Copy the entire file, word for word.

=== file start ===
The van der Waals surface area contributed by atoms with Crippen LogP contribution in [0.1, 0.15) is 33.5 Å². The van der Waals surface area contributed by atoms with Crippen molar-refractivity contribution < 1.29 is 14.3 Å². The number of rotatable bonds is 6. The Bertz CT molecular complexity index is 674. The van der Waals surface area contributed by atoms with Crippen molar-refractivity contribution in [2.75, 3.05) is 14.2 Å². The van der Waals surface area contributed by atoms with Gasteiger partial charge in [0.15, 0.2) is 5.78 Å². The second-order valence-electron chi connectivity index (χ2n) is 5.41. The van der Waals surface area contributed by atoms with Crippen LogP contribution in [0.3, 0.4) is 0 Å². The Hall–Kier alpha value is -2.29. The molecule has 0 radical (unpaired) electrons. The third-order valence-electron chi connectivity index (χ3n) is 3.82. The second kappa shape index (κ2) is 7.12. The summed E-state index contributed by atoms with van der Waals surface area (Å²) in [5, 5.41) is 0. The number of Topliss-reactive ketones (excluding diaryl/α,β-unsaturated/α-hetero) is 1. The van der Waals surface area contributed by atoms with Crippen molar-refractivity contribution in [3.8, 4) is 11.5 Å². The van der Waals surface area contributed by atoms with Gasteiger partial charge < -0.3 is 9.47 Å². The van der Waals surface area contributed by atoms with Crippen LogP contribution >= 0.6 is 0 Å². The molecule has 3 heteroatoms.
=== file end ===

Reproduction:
The van der Waals surface area contributed by atoms with Crippen LogP contribution in [0.1, 0.15) is 33.5 Å². The van der Waals surface area contributed by atoms with Crippen molar-refractivity contribution < 1.29 is 14.3 Å². The number of rotatable bonds is 6. The Bertz CT molecular complexity index is 674. The van der Waals surface area contributed by atoms with Crippen molar-refractivity contribution in [2.75, 3.05) is 14.2 Å². The van der Waals surface area contributed by atoms with Gasteiger partial charge in [0.15, 0.2) is 5.78 Å². The second-order valence-electron chi connectivity index (χ2n) is 5.41. The van der Waals surface area contributed by atoms with Crippen LogP contribution in [0.3, 0.4) is 0 Å². The Hall–Kier alpha value is -2.29. The molecule has 0 radical (unpaired) electrons. The third-order valence-electron chi connectivity index (χ3n) is 3.82. The second kappa shape index (κ2) is 7.12. The summed E-state index contributed by atoms with van der Waals surface area (Å²) in [5, 5.41) is 0. The number of Topliss-reactive ketones (excluding diaryl/α,β-unsaturated/α-hetero) is 1. The van der Waals surface area contributed by atoms with Crippen molar-refractivity contribution in [3.8, 4) is 11.5 Å². The van der Waals surface area contributed by atoms with Gasteiger partial charge < -0.3 is 9.47 Å². The van der Waals surface area contributed by atoms with Crippen LogP contribution >= 0.6 is 0 Å². The molecule has 3 heteroatoms.